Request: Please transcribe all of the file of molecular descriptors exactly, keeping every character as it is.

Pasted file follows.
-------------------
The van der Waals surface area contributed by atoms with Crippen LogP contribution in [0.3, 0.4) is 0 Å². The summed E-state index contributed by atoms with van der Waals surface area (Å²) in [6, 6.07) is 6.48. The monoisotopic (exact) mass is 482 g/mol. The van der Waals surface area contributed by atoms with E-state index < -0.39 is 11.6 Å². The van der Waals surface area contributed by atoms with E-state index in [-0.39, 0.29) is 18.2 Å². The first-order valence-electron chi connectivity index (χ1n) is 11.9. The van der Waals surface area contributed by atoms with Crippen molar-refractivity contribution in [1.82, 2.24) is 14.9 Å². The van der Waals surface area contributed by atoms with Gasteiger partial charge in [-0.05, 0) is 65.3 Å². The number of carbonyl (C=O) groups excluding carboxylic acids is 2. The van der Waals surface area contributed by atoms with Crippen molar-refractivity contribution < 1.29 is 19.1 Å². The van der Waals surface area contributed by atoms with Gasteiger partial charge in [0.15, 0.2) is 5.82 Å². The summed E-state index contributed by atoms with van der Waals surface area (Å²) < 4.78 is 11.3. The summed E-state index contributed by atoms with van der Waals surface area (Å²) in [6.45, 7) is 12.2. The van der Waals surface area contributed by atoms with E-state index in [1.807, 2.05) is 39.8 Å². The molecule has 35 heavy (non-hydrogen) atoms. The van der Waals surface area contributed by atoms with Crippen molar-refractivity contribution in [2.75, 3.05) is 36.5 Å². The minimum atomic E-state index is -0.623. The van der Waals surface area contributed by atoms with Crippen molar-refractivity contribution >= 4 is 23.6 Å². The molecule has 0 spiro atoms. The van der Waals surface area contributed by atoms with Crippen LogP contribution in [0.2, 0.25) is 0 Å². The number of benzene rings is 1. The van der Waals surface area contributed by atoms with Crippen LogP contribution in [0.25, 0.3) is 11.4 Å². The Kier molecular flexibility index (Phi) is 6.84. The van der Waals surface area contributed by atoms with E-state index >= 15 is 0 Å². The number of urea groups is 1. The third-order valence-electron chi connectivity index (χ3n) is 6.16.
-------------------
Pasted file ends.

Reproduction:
The van der Waals surface area contributed by atoms with Crippen LogP contribution in [0.3, 0.4) is 0 Å². The summed E-state index contributed by atoms with van der Waals surface area (Å²) in [6, 6.07) is 6.48. The monoisotopic (exact) mass is 482 g/mol. The van der Waals surface area contributed by atoms with E-state index < -0.39 is 11.6 Å². The van der Waals surface area contributed by atoms with E-state index in [-0.39, 0.29) is 18.2 Å². The first-order valence-electron chi connectivity index (χ1n) is 11.9. The van der Waals surface area contributed by atoms with Crippen molar-refractivity contribution in [1.82, 2.24) is 14.9 Å². The van der Waals surface area contributed by atoms with Gasteiger partial charge in [-0.05, 0) is 65.3 Å². The number of carbonyl (C=O) groups excluding carboxylic acids is 2. The van der Waals surface area contributed by atoms with Crippen molar-refractivity contribution < 1.29 is 19.1 Å². The van der Waals surface area contributed by atoms with Gasteiger partial charge in [0.15, 0.2) is 5.82 Å². The summed E-state index contributed by atoms with van der Waals surface area (Å²) < 4.78 is 11.3. The summed E-state index contributed by atoms with van der Waals surface area (Å²) in [6.45, 7) is 12.2. The van der Waals surface area contributed by atoms with E-state index in [1.807, 2.05) is 39.8 Å². The molecule has 35 heavy (non-hydrogen) atoms. The van der Waals surface area contributed by atoms with Crippen molar-refractivity contribution in [2.75, 3.05) is 36.5 Å². The minimum atomic E-state index is -0.623. The van der Waals surface area contributed by atoms with Crippen molar-refractivity contribution >= 4 is 23.6 Å². The molecule has 0 spiro atoms. The van der Waals surface area contributed by atoms with Crippen LogP contribution in [0.2, 0.25) is 0 Å². The number of benzene rings is 1. The van der Waals surface area contributed by atoms with Crippen LogP contribution in [0.25, 0.3) is 11.4 Å². The Kier molecular flexibility index (Phi) is 6.84. The van der Waals surface area contributed by atoms with E-state index >= 15 is 0 Å². The number of urea groups is 1. The third-order valence-electron chi connectivity index (χ3n) is 6.16.